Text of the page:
ACL Fest: Childish Gambino's funkadelic revival rocks Zilker Park
“Austin, are you with me tonight?” actor/singer/dancer Donald Glover aka Childish Gambino asked near the top of his Saturday night headline set at the Austin City Limits Music Festival. “I broke my foot last year. I will not fail you this time."
Then for an hour and a half, he sang, rapped and danced like his life depended on it, guiding the audience through an epic set that was by turns feel-good, end-of-summer jam, furious funk outcry and revival meeting. He gave his security team a workout, dashing up and down the front row high-fiving fans and playing to the crowd. He procured a joint from an audience member but failed to light it because of the wind. He wove in laser light displays and pyrotechnics, and yes, as he has been doing at festivals around the country all summer long, he took us to church.
This was no ordinary festival set; it was a radical act of artistic expression, exhilarating and rich and, at a couple moments, indulgently abstract.
He began the set levitating on a circular platform ringed with disco balls, his shirtless back to the crowd, as the unreleased track “Altavista” played.
With aspirational lyricism — “As we stand together/ Promise me/ That we'll teach the children/ That we must be free” — it felt like an invocation, a prologue. As he ran through the crowd to retake the stage and segue into another unreleased track — “Algorhythm” — lights revealed a gospel choir in robes.
He explained the ground rules: If you’re just here to hear your favorite song and record it, go ahead and leave. “This is church. This is for us tonight,” he added.
Then, lest anyone think it was a joyless communion, palm trees filled the big screen at the back of the stage as the opening notes to “Summertime Magic” played.
He graciously introduced his band, a sprawling ensemble packing a wall of sound, early in the set and used the only pyrotechnics of the night to punctuate the funkadelic monster jam, “Boogieman,” before he hit the halfway point.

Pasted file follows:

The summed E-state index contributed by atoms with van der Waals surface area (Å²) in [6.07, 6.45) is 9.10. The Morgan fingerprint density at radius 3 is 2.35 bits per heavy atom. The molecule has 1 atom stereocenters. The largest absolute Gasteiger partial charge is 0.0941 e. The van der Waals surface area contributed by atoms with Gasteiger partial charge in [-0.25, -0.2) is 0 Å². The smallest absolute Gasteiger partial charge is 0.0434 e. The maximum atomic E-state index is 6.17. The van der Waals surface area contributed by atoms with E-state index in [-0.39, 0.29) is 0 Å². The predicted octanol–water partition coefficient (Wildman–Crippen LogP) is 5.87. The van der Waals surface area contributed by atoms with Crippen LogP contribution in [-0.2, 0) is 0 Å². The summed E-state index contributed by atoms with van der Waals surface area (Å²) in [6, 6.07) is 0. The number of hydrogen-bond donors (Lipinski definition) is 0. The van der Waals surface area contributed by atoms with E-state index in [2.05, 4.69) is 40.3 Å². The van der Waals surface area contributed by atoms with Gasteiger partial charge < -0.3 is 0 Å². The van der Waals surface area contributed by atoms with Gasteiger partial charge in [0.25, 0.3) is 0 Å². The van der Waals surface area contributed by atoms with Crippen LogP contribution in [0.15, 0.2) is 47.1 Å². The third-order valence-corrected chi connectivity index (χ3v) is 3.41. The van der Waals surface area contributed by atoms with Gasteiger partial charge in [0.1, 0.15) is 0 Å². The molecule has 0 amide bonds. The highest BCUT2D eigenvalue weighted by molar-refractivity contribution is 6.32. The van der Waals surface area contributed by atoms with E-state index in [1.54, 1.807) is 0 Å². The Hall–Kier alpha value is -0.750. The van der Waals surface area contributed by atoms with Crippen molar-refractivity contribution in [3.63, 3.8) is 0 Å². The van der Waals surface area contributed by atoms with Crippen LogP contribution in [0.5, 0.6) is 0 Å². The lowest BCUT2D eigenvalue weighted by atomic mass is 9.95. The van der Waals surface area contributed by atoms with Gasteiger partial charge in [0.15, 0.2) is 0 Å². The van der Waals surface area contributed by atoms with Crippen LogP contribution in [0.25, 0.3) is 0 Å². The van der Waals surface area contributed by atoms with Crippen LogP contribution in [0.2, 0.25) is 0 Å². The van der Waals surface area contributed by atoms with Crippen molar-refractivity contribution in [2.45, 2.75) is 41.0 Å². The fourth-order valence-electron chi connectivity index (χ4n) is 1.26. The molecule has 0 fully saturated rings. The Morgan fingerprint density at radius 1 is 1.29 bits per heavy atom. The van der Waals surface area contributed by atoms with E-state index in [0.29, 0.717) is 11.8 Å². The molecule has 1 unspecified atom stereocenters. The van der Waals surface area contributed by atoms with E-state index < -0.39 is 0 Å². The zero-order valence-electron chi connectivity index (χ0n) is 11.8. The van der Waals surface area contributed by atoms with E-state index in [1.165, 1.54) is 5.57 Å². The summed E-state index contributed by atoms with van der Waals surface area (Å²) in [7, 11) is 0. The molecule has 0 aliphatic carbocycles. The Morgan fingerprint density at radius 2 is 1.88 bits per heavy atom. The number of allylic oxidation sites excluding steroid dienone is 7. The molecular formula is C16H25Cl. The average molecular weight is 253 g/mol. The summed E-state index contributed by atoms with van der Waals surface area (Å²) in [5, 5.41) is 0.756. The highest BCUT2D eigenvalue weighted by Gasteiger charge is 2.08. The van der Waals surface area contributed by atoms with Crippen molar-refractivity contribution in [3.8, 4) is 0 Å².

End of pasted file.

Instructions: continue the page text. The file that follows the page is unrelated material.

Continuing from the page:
Throughout his performance, he let the music seize him, moving through his body in frenetic convulsions, Michael Jackson spins and soul claps. The Zilker congregation cheered wildly, even when his falsetto wobbled a bit.
He called on the audience to put their lighters and phones in the air, creating a beautiful tapestry of light while he crooned, “Feels Like Summer.”
Then he introduced a new song, an odd move for an artist who has promised to retire after his Zilker performances. It included a series of transitions that were perhaps a bit too abstract for an inebriated festival crowd to appreciate fully.
An epic rendition of the Grammy-winning hip-hop/afropop mash-up, “This Is America,” that included Glover and a group of dancers bringing the urgency of the track to life, brought the set back into focus. After the track’s climactic finale, Glover sat on the stage and poured water over his head. He seemed overwhelmed for a moment, but then he jumped to his feet for a laser-augmented singalong version of the lilting lament, “Sober,” that segued into "3005" followed by a rap-along rendition of “IV Sweatpants.”
“If you have a joint, smoke that (expletive). If you’re here with someone you love, hold her tight,” he instructed the crowd before he took the set out with his biggest hit, the gospel R&B love song “Redbone.”
Once more he worked the front of the crowd, spinning along the edge of the barricade as hundreds of hands reached out to grab him. As he built the song to its dramatic finish, he fell to the ground, rolling on his back in the grass. He ended the set on his knees, face down, as if in supplication. He gave everything he had, left it all on the stage. And the Zilker congregation cheered a final amen.